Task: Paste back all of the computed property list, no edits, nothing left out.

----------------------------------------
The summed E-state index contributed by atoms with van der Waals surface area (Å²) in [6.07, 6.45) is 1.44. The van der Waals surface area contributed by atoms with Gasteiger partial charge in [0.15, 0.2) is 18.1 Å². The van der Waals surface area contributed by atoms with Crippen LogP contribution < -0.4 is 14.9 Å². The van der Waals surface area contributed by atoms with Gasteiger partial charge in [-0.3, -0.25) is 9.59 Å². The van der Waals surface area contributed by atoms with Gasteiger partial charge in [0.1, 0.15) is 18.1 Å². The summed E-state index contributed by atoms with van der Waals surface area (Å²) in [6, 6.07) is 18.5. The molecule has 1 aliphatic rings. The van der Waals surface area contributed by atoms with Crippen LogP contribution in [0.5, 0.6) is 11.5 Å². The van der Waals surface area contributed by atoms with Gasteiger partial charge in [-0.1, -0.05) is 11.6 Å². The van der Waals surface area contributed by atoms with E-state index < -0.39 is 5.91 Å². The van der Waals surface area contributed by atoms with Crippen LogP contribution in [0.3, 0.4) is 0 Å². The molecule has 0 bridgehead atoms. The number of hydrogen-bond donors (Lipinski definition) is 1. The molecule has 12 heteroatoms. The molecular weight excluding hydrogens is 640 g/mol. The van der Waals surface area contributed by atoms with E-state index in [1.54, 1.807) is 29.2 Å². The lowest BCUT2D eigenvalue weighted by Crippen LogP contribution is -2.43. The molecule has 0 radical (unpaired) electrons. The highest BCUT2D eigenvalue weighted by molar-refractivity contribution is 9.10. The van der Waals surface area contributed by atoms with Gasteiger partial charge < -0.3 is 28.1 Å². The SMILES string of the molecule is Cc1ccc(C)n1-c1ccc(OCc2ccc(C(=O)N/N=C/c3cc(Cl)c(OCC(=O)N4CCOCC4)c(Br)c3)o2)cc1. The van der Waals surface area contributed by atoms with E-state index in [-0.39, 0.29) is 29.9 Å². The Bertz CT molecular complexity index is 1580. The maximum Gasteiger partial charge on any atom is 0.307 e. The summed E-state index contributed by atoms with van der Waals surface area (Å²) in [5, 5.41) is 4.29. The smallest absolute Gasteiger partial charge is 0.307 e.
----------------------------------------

The summed E-state index contributed by atoms with van der Waals surface area (Å²) in [6.07, 6.45) is 1.44. The van der Waals surface area contributed by atoms with Gasteiger partial charge in [0.15, 0.2) is 18.1 Å². The van der Waals surface area contributed by atoms with Crippen LogP contribution < -0.4 is 14.9 Å². The van der Waals surface area contributed by atoms with Gasteiger partial charge in [-0.3, -0.25) is 9.59 Å². The van der Waals surface area contributed by atoms with Gasteiger partial charge in [0.1, 0.15) is 18.1 Å². The summed E-state index contributed by atoms with van der Waals surface area (Å²) in [6, 6.07) is 18.5. The molecule has 1 aliphatic rings. The van der Waals surface area contributed by atoms with Crippen LogP contribution in [0.5, 0.6) is 11.5 Å². The van der Waals surface area contributed by atoms with Gasteiger partial charge in [-0.1, -0.05) is 11.6 Å². The van der Waals surface area contributed by atoms with E-state index < -0.39 is 5.91 Å². The van der Waals surface area contributed by atoms with Crippen LogP contribution in [0.3, 0.4) is 0 Å². The molecule has 0 bridgehead atoms. The number of hydrogen-bond donors (Lipinski definition) is 1. The molecule has 12 heteroatoms. The molecular weight excluding hydrogens is 640 g/mol. The van der Waals surface area contributed by atoms with E-state index in [1.54, 1.807) is 29.2 Å². The lowest BCUT2D eigenvalue weighted by Crippen LogP contribution is -2.43. The molecule has 0 radical (unpaired) electrons. The highest BCUT2D eigenvalue weighted by molar-refractivity contribution is 9.10. The van der Waals surface area contributed by atoms with Gasteiger partial charge < -0.3 is 28.1 Å². The SMILES string of the molecule is Cc1ccc(C)n1-c1ccc(OCc2ccc(C(=O)N/N=C/c3cc(Cl)c(OCC(=O)N4CCOCC4)c(Br)c3)o2)cc1. The van der Waals surface area contributed by atoms with E-state index in [-0.39, 0.29) is 29.9 Å². The Bertz CT molecular complexity index is 1580. The maximum Gasteiger partial charge on any atom is 0.307 e. The summed E-state index contributed by atoms with van der Waals surface area (Å²) in [5, 5.41) is 4.29. The smallest absolute Gasteiger partial charge is 0.307 e.